Experts finally reveal most ­influential woman

THE master politician. A civil rights activist. A scientist who took on cancer. And an enduring novelist.

Experts have finally narrowed down who they ­believe has been the most ­influential woman of all time.

They say Marie Curie is the female who did the most to change the world.

The scientist, whose discoveries in the field of radiation helped develop X-rays and cancer treatments, beat Margaret Thatcher, Princess Diana and Jane Austen in a poll by BBC History Magazine.

 

Marie Curie is the female who did the most to change the world.
Marie Curie is the female who did the most to change the world.

 

Princess Diana
Princess Diana

In second place was Rosa Parks, the civil rights movement activist who protested against racial segregation in the US by refusing to give up her seat on a bus to a white passenger.

British suffragette Emmeline Pankhurst came third. Curie was the first to win two Nobel prizes - one in physics and one in chemistry - and coined the word "radiation".

She had a tough childhood in her native Poland, then under oppressive Russian rule.

Her mother died when she was 10 and she had to work as a young governess for six years.

Scientist Marie Curie works in a laboratory in the 19th century photo.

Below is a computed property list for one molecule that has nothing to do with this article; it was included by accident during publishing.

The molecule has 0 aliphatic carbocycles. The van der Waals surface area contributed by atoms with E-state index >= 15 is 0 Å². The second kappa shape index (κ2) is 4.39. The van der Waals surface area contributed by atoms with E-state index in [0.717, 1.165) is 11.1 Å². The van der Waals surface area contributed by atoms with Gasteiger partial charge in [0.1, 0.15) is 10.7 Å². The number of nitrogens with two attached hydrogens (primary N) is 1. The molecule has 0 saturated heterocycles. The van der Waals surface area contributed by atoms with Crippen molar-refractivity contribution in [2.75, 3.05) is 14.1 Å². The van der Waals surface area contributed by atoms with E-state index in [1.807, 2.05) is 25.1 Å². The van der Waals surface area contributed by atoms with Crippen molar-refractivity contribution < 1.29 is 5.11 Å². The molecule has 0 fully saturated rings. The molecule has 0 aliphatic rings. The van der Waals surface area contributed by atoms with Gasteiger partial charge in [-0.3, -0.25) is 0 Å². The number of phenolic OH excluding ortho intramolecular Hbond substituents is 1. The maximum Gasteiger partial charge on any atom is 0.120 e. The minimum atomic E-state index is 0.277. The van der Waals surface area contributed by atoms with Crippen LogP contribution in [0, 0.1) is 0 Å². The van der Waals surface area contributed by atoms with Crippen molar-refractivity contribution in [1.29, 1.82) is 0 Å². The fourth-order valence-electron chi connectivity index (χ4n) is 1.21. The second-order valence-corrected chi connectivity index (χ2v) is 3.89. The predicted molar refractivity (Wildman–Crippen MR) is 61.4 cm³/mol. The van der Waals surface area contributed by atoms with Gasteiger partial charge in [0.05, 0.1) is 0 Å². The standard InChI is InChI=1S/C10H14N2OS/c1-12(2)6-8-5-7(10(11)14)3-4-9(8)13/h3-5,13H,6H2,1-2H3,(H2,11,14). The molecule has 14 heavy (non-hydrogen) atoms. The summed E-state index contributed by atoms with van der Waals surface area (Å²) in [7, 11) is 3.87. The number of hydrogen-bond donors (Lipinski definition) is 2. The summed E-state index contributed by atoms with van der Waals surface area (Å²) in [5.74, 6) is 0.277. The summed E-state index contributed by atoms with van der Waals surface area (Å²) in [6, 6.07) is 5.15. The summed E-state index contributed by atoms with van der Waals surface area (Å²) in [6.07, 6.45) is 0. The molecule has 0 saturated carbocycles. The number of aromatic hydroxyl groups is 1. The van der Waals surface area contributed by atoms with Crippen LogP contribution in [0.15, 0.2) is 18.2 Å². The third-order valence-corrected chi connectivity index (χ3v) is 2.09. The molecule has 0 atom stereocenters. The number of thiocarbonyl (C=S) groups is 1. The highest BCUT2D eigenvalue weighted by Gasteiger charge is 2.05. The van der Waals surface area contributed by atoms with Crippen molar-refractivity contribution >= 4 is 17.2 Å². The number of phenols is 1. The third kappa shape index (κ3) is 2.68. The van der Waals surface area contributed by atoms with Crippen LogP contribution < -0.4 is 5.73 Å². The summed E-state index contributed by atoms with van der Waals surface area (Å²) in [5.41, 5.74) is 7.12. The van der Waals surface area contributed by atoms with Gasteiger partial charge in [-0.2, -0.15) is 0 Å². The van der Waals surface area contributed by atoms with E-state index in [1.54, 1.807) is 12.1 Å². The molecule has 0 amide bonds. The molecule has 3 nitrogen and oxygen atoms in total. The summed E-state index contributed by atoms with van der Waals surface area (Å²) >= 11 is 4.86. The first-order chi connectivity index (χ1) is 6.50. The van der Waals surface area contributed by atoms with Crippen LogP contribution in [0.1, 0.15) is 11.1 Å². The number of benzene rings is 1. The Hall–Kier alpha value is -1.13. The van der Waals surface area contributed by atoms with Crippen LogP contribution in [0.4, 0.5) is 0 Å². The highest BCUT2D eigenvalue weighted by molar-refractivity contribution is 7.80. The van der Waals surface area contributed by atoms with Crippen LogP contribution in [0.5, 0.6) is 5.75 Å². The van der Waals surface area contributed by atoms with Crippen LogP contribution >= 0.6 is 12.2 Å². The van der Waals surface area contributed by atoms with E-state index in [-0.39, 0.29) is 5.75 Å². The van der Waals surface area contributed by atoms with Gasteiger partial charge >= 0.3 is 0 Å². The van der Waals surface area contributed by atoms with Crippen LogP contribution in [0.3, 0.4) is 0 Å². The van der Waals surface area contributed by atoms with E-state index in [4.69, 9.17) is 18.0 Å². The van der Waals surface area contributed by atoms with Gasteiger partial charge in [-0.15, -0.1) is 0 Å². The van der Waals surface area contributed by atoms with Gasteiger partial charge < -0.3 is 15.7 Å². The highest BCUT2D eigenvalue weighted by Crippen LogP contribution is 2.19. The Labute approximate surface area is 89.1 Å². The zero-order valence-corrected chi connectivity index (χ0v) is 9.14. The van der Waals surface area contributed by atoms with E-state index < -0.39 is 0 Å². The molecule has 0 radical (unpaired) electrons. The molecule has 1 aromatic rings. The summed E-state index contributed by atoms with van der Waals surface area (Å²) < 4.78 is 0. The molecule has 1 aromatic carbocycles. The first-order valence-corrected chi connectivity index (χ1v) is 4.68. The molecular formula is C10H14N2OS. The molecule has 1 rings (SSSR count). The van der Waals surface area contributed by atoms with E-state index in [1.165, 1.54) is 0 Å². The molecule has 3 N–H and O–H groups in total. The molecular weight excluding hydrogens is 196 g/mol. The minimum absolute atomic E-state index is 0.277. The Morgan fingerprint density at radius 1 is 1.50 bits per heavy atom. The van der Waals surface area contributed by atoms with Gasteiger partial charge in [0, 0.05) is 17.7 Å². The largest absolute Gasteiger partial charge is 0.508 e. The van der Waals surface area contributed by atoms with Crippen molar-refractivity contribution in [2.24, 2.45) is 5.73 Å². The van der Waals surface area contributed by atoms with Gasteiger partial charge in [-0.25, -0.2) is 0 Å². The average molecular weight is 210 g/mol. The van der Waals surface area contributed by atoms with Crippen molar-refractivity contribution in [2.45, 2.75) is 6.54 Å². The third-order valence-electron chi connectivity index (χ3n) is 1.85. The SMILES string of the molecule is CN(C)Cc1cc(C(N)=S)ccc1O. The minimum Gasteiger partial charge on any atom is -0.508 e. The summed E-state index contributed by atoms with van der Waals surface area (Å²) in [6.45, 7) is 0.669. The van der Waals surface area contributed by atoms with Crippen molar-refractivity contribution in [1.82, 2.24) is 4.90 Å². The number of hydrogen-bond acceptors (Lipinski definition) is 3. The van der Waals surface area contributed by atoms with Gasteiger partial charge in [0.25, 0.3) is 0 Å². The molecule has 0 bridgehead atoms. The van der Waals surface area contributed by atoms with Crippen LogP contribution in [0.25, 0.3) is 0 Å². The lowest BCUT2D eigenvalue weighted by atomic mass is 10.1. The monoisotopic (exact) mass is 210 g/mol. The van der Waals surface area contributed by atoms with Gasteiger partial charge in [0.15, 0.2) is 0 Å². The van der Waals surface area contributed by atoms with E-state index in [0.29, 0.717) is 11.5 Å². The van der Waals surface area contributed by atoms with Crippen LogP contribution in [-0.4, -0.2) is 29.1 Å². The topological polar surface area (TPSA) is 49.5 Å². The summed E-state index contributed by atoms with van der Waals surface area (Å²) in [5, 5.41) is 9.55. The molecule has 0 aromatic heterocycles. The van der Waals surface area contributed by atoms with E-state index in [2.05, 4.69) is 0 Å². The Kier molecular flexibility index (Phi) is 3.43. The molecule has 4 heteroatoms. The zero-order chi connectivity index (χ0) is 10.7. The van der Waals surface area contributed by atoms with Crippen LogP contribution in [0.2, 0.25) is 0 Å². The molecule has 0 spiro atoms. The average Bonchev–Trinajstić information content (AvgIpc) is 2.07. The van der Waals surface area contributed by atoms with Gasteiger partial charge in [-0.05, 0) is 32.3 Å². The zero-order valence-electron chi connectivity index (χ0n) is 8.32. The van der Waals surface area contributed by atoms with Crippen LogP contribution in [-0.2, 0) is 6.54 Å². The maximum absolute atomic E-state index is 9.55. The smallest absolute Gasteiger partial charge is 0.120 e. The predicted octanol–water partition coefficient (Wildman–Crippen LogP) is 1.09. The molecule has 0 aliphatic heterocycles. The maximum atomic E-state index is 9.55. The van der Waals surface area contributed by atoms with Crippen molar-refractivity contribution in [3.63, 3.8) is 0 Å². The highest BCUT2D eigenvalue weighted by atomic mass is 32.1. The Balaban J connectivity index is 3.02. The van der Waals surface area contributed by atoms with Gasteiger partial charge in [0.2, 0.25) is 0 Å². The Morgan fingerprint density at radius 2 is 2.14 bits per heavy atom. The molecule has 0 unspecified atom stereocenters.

Scientist Marie Curie works in a laboratory in the 19th century photo.

Going on to study at the Sorbonne in Paris, she met fellow physicist Pierre Curie, and the pair dedicated their lives to science.

She started cracking the secrets of radioactivity in their primitive laboratory in a shed. Curie helped fit X-ray machines to ambulances in the First World War while working for the Red Cross, and suffered leukaemia from long-term exposure to radiation.

She died in 1934 aged 66.

Rosa Parks
Rosa Parks

Readers were given a list of 100 women to choose from, selected by experts in 10 different fields of human endeavour.

Some of the less familiar names include computer programmer Ada Lovelace, 19th-century philanthropist Angela Burdett-Coutts and crystallographer Rosalind Franklin, who helped crack DNA.

Other figures in the top 20 include early feminist writer Mary Wollstonecraft, women's rights activist Josephine Butler and queen Eleanor of Aquitaine - one of the most powerful women of the Middle Ages.

World War 1914-1918 Adela Pankhurst, daughter of British suffragette Emmeline Pankhurst.
World War 1914-1918 Adela Pankhurst, daughter of British suffragette Emmeline Pankhurst.
British politician former Prime Minister Baroness Margaret Thatcher
British politician former Prime Minister Baroness Margaret Thatcher


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